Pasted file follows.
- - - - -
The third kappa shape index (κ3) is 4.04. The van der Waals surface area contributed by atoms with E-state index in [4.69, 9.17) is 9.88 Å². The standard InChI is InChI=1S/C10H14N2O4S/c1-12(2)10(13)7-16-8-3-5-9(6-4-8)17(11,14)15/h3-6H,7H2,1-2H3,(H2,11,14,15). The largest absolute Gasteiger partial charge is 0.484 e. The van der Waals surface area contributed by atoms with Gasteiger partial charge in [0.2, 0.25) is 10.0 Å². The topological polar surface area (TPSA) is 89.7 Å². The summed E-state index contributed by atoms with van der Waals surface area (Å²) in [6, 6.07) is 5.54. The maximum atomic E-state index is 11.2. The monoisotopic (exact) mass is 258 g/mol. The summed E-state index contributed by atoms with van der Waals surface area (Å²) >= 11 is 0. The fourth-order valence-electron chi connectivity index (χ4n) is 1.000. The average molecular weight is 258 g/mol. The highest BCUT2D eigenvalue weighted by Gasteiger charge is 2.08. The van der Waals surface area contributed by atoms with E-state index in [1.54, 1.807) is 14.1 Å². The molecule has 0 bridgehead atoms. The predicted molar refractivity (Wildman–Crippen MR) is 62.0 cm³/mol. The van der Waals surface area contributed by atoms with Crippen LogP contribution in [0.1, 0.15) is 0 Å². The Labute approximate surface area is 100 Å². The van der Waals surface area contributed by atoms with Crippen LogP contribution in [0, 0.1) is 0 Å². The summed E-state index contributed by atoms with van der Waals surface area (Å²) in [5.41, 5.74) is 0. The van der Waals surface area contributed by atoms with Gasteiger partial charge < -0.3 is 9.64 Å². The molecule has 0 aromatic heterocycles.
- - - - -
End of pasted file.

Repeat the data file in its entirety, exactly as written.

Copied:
The third kappa shape index (κ3) is 4.04. The van der Waals surface area contributed by atoms with E-state index in [4.69, 9.17) is 9.88 Å². The standard InChI is InChI=1S/C10H14N2O4S/c1-12(2)10(13)7-16-8-3-5-9(6-4-8)17(11,14)15/h3-6H,7H2,1-2H3,(H2,11,14,15). The largest absolute Gasteiger partial charge is 0.484 e. The van der Waals surface area contributed by atoms with Gasteiger partial charge in [0.2, 0.25) is 10.0 Å². The topological polar surface area (TPSA) is 89.7 Å². The summed E-state index contributed by atoms with van der Waals surface area (Å²) in [6, 6.07) is 5.54. The maximum atomic E-state index is 11.2. The monoisotopic (exact) mass is 258 g/mol. The summed E-state index contributed by atoms with van der Waals surface area (Å²) >= 11 is 0. The fourth-order valence-electron chi connectivity index (χ4n) is 1.000. The average molecular weight is 258 g/mol. The highest BCUT2D eigenvalue weighted by Gasteiger charge is 2.08. The van der Waals surface area contributed by atoms with E-state index in [1.54, 1.807) is 14.1 Å². The molecule has 0 bridgehead atoms. The predicted molar refractivity (Wildman–Crippen MR) is 62.0 cm³/mol. The van der Waals surface area contributed by atoms with Crippen LogP contribution in [0.1, 0.15) is 0 Å². The Labute approximate surface area is 100 Å². The van der Waals surface area contributed by atoms with Crippen LogP contribution in [0, 0.1) is 0 Å². The summed E-state index contributed by atoms with van der Waals surface area (Å²) in [5.41, 5.74) is 0. The van der Waals surface area contributed by atoms with Gasteiger partial charge < -0.3 is 9.64 Å². The molecule has 0 aromatic heterocycles.